Chang Gung Memorial Hospital, T’ai-pei, Taipei, Taiwan Plastic & Reconstructive Surgery
(Impact Factor: 2.99).
05/1996; 97(4):730-7. DOI: 10.1097/00006534-199604000-00007
True hemimandibular hyperplasia is an uncommon maxillofacial deformity. Patients with this affliction present clinically with varying degrees of asymmetry characterized by an increase in ramus height, a rotated facial appearance with kinking at the mandibular symphysis, and prominence of the lower border of the mandible. In the advanced form, maxillary and mandibular alveolar bone overgrowth result in a compensatory canting of the occlusal plane and a significant functional malocclusion requiring bimaxillary surgical correction. Nine patients with the above condition were treated with various surgical methods over a 9-year period. The clinical results were satisfying and the long-term results showed good postoperative stability. The pathology of hemimandibular hyperplasia is described and the preexisting nomenclature further defined.
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- "[9,19,20] KH'yi; mandibüler anomalileri ve kondiler tümörleri dahil ederek sınıflandırmışlardır. Obwegeser ve Makek  ise " kondiler hiperplazi " teriminin sadece kondilin hiperplazisini tanımladığını, mandibüler büyümenin eşlik ettiği durumların, soliter KH'den ve birbirlerinden farklı mandibüler anomaliler olduğunu bildirmiş ve bu temelde mandibüler anomalileri sınıflandırmışlardır . Chen ve ark.  kanıtlanamamasına rağmen, tedavi edilmeyen soliter KH'nin HH ya da HU'ya ilerlemesinin mümkün olduğunu ileri sürmüş ve bu nedenle " kondiler hiperplazi " teriminin mandibüler deformite oluşmadan önce kullanılmasını, HH ve HU terimlerinin ise bu anomalilerin klasik özellikleri görüldüğü zaman kullanılmasını önermişlerdir. Soliter KH olan olgu 1 ile HU olan olgu 2 arasında klinik ve radyografik görünümün yanı sıra gelişim yaşı açısından da bir farklılık bulunmaktadır . "
- "As it has been put forward that if this condition is managed at an early stage, the mandibular and facial deformity seems to be arrested. On the other hand some authors believe that CH may ultimately progress to hemimandibular hyperplasia or hypertrophy, however no scientific study has yet been able to confirm such views (Yu-Ray Chan 1995). "
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ABSTRACT: Condylar hyperplasia of the mandible is a clinical condition of over-development and growth because of excessive cellular growth of one condylar part of the mandible leading to facial asymmetry, mandibular deviation and enlargement of condyle. The elongation of the condylar neck in turn leads to malocclusion and articular dysfunction. In the past the interceptive and corrective procedures of growth and deformity in condylar hyperplasia were either condylectomy or high condylotomy. However, the deformity ceases after growth is completed. Therefore, other surgical procedures have to be undertaken to correct the manifested deformity of condylar hyperplasia. Further it has to be stressed that no single procedure can completely correct the deformity. So in addition to condylectomy, other orthognathic surgical procedures both on body and ramus and also on maxilla can be undertaken to correct the canting of occlusion. Two rare cases of unilateral hyperplasia encountered in our hospital are presented which required different lines of treatment.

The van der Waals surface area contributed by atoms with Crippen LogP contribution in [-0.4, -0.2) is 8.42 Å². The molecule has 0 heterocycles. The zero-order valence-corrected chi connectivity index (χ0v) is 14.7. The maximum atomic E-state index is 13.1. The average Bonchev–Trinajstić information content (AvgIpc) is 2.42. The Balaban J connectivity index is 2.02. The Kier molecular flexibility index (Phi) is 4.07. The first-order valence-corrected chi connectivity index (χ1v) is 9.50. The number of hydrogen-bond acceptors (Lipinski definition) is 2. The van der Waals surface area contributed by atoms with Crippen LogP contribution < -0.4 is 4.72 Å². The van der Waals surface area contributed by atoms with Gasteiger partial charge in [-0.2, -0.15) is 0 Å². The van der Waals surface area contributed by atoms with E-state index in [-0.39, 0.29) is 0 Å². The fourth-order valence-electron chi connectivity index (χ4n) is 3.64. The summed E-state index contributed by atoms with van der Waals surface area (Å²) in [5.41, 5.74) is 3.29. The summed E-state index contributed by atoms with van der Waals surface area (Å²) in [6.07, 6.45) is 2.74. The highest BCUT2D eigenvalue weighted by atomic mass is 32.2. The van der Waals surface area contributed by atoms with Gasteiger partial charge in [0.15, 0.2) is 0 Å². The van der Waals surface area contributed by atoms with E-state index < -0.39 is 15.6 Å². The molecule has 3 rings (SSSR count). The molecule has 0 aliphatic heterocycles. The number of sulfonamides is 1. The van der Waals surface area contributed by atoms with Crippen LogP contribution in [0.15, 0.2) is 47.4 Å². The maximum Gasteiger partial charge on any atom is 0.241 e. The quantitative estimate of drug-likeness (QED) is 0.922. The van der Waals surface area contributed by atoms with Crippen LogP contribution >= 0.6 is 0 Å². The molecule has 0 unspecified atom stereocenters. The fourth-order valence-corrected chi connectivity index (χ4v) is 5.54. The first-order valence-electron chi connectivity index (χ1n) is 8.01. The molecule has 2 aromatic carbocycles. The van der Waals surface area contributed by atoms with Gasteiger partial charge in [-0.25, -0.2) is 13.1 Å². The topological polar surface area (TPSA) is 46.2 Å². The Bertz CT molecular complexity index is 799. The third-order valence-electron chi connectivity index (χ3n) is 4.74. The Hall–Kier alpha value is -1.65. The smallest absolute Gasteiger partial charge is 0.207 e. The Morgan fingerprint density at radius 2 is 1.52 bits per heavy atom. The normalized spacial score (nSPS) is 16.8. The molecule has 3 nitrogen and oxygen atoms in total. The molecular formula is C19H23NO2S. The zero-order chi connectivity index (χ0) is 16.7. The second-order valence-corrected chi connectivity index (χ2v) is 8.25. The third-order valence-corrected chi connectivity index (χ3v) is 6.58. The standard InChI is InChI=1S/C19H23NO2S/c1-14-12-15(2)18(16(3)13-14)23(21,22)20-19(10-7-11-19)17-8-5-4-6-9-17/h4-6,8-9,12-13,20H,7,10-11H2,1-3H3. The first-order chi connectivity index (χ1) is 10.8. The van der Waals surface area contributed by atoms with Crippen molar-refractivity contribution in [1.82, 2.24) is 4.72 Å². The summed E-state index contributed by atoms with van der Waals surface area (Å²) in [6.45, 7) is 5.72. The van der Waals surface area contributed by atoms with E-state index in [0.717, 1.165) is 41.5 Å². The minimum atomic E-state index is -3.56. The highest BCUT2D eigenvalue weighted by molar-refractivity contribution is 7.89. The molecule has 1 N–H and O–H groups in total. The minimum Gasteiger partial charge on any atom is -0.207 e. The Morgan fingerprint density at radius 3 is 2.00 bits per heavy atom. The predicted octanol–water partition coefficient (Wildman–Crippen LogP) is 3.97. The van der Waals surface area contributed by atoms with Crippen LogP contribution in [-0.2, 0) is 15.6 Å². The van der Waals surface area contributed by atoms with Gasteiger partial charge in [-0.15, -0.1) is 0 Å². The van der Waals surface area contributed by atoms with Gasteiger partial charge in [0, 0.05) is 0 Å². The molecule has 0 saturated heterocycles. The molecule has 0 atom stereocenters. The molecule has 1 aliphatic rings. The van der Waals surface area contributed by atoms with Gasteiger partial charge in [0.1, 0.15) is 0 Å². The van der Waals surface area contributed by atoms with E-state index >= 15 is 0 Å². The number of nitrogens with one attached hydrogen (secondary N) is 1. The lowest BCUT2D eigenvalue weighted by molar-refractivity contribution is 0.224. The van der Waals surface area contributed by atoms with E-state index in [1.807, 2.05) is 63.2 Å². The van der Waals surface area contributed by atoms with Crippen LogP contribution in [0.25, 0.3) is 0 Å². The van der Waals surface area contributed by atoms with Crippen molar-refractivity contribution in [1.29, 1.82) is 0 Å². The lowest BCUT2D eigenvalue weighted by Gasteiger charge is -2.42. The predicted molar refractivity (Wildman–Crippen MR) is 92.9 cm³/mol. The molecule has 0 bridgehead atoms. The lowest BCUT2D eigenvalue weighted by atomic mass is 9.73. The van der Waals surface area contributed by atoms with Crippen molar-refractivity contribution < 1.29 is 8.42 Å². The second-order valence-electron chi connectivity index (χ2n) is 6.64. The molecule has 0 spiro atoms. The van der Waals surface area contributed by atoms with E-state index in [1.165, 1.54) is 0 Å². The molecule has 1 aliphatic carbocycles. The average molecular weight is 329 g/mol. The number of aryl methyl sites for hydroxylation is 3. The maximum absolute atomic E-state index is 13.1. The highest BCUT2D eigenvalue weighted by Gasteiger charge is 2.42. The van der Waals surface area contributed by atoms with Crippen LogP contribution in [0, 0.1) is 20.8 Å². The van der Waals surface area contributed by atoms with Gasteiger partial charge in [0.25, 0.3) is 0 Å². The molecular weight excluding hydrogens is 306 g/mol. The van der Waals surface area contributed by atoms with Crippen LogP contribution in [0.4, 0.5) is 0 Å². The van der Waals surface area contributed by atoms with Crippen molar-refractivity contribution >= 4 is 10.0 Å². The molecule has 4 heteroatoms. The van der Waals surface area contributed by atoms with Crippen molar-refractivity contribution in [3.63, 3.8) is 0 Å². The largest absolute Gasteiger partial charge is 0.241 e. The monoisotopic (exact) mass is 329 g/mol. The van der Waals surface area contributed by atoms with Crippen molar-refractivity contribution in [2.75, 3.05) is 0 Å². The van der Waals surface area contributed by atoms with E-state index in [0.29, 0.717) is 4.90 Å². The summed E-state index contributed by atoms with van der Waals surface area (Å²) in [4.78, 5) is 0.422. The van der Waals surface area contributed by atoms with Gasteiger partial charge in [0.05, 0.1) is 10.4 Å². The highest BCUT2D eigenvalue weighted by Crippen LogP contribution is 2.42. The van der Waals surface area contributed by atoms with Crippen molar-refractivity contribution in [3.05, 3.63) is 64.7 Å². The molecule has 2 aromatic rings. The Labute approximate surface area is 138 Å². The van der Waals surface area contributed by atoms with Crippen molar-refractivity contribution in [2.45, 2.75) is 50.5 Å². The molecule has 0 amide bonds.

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- "In cases with nonactive enlargement and acceptable movement of the condyle, the condyle should be preserved and the joint capsule should not be violated. There have been a few reports of complications in the case of condylectomy: anterior open bite, lateral precontact treated by cup grinding, deviation to the operated side when opening the mouth (Hampf et al., 1985), and loss of lateral excursion on the operated side because of the failure or reinsertion of the lateral pterygoid muscle to the neocondyle (Chen et al., 1996). Motamedi (1996) reported that patients with unilateral CH of the mandible and deviation can be treated favorably by unilateral ramus osteotomy of the affected side and that bilateral ramus osteotomy did not have any advantage in such cases . "
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ABSTRACT: To present a case of hemimandibular hyperplasia (HH) treated with orthognathic surgery that preserves the condyle without disturbing mandibular function.
A 27-year-old woman with HH was treated with orthognathic surgery preserving the enlarged condylar head. Radiographic examination showed typical enlargement of the right condyle, elongation of the right ascending ramus and mandibular body, and tilted occlusal plane. A mandibular sagittal split osteotomy on the unaffected side and subcondylar ramus osteotomy on the affected side, Le Fort I wedge osteotomy to relevel the tilted occlusal plane, and contouring of the lower mandibular margin were performed.
Excellent results in the full-face appearance and occlusion were obtained. There was no change in the size of the reserved condylar head 4 years postoperatively. In a series of examinations of jaw function with electromyography, mandibular kinesiography, and computer-aided diagnostic axiography, more favorable findings were obtained postoperatively.
In a case of HH without abnormally high growth activity, orthognathic surgery preserving hypertrophic condyle produced functional improvement in addition to good occlusal and aesthetic outcomes.
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